With a modern spelling, he became one of the most popular names for American boys born in the 1950s, 60s and 70s. But in his original form, he was once equally trendy – back in the Middle Ages.
Thanks to Katharine for suggesting our Name of the Day: <strong>Geoffrey</strong>.
In recent years, the best known Geoffreys are probably the Toys’R’Us spokesgiraffe and Oscar-winning actor Geoffrey Rush of <em>Pirates of the Caribbean</em> fame. (He plays Captain Barbossa, the bad guy.) Change the spelling to Jeffrey, however, and we can all list a few – from 1953 to 1979, he was a Top 25 pick for boys born in the US. Today he stands at #109.
He’s derived from Germanic elements, though which elements are debated. Most agree that the second syllable comes from <em>frid</em> – peace. But that first bit leads to a wide range of attributed meanings: peaceful place, peace of the world, peaceful traveler, pledge of peace and, most commonly, peace of God – though that last one is more closely linked to Godfrey. Chances are he’s a mash-up of several names, like Gaufrid and Gisfrid, whispered from German to French to English.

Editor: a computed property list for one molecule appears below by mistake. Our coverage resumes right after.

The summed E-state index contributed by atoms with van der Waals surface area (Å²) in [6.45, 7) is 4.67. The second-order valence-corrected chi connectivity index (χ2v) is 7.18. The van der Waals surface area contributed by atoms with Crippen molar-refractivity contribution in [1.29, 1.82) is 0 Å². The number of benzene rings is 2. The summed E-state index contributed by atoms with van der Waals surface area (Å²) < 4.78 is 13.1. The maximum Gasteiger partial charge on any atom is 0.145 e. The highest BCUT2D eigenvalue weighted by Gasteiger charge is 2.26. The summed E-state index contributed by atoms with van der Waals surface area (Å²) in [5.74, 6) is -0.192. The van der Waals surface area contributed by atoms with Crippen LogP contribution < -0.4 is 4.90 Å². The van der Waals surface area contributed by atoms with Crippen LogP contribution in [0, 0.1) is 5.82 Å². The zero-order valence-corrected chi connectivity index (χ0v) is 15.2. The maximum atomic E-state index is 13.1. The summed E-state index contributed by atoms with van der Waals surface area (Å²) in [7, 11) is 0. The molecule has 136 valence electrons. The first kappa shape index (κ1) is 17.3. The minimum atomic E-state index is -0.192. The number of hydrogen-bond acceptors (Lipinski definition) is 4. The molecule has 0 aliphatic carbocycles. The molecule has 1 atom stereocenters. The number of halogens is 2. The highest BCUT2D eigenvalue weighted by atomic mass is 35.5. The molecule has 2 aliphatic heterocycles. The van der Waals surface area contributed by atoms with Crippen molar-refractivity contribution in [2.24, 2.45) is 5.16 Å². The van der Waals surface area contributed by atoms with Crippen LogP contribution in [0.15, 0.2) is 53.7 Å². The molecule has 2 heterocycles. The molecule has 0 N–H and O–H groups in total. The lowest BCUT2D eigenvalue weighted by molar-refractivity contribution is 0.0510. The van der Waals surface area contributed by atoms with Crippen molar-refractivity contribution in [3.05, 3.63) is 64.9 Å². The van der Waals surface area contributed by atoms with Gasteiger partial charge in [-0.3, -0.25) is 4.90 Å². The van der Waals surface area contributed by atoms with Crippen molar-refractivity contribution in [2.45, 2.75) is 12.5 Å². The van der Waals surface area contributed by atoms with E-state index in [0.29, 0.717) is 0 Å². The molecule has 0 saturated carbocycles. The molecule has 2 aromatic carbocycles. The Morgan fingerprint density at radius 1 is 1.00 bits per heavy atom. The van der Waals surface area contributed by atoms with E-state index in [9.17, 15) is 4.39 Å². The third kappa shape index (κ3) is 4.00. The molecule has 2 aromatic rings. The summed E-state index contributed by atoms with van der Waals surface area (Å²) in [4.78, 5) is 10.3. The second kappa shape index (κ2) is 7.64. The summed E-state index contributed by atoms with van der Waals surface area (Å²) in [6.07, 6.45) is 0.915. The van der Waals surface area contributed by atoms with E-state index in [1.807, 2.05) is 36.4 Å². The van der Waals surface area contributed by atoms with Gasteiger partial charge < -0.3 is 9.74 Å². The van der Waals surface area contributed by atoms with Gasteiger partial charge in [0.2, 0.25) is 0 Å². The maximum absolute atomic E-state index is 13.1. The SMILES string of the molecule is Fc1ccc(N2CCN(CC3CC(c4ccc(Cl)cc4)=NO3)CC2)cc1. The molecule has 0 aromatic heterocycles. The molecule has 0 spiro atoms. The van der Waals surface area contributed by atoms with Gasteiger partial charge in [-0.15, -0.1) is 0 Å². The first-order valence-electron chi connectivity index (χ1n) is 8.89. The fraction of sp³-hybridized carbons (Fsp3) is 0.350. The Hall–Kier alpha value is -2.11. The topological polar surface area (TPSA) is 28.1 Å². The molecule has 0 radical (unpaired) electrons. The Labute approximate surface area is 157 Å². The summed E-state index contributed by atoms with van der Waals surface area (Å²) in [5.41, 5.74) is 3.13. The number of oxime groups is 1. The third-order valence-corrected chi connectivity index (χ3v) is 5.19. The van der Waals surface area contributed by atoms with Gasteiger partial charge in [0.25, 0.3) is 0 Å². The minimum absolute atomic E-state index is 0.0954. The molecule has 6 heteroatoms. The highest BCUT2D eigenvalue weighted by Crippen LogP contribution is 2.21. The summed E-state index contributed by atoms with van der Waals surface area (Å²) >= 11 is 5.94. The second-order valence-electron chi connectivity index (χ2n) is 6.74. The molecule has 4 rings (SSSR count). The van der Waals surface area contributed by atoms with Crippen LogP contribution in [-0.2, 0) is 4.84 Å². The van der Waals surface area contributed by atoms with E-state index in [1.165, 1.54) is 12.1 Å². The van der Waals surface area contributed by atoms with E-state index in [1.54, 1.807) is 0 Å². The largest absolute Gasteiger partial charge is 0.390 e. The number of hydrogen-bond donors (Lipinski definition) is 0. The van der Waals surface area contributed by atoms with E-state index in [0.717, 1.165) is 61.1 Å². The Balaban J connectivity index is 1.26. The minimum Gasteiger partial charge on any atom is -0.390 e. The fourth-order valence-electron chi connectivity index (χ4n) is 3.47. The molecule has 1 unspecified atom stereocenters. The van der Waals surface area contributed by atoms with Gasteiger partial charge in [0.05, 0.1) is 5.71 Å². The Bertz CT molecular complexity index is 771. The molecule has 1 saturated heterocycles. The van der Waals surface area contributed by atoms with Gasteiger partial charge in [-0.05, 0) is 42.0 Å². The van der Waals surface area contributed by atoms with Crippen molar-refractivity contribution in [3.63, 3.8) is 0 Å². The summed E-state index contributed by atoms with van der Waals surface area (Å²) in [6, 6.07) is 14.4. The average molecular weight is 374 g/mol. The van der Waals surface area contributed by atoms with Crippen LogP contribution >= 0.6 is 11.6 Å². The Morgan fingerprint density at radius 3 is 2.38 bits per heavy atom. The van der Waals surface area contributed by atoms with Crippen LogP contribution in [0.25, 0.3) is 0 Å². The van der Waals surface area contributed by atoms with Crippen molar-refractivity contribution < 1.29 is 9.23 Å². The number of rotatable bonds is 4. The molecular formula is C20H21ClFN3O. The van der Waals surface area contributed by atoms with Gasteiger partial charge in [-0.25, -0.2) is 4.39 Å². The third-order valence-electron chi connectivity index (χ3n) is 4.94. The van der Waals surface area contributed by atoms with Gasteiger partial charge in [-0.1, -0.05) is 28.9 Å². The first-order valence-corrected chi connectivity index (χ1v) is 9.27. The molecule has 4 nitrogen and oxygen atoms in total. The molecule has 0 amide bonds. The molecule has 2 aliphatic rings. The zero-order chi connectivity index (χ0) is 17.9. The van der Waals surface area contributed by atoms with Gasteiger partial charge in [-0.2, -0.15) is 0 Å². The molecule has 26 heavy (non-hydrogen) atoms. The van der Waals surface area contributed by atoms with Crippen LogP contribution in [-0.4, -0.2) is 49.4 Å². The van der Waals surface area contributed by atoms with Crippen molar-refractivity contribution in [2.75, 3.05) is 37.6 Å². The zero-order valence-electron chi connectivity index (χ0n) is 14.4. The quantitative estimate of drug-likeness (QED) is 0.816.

The Counts of Anjou were among the first famous Geoffreys – five of them bore the name between the 900s and 1100s. Geoffrey V married Matilda, daughter of Henry I of England, and their son went on to inherit the English throne as Henry II.
In the same era, the given name Geoffrey caught fire in England. In addition to aristocrats, we find two notable literary bearers:
<li>Geoffrey of Monmouth, the 12th century writer of tales of British history and especially stories of King Arthur;</li>
<li>The 14th century courtier and poet Geoffrey Chaucer, best known for penning <em>The Canterbury Tales</em>. </li>
You can find alternate spellings, including Jeffrey, as far back as the 11th century, but Geoffrey was dominant through the Middle Ages.
The name faded in popularity, only to be rediscovered in the 20th century. In the US, this time the preference was clearly for that once-rare version beginning with J. He’s utterly eclipsed the G spelling. While Jeffrey has remained in steady use, Geoffrey left the US Top 1000 after 2005.
And we suspect that this is the problem. While Geoffrey is distinguished and historic, Jeffrey feels tired. It’s tempting to dust off the medieval spelling and make him new again – but most parents seeking an underused gem want something that <em>sounds</em> distinctive. After all, we all know that spelling your daughter’s name Maddisyn doesn’t really make for an unusual moniker.
While Jeff is a friendly everyman kind of name – our generation’s Bob – that upbeat, ordinary vibe probably argues against a revival of Geoffrey, at least in the US.
Unless, of course, you go a few steps farther and adopt a pronunciation closer to the French. We know one 30-something Geoffrey who goes by Jof. Or, if you happen to be living outside the US, where Jeff was never a smash hit, then this is an appealing candidate for revival. Use it and make us Americans jealous!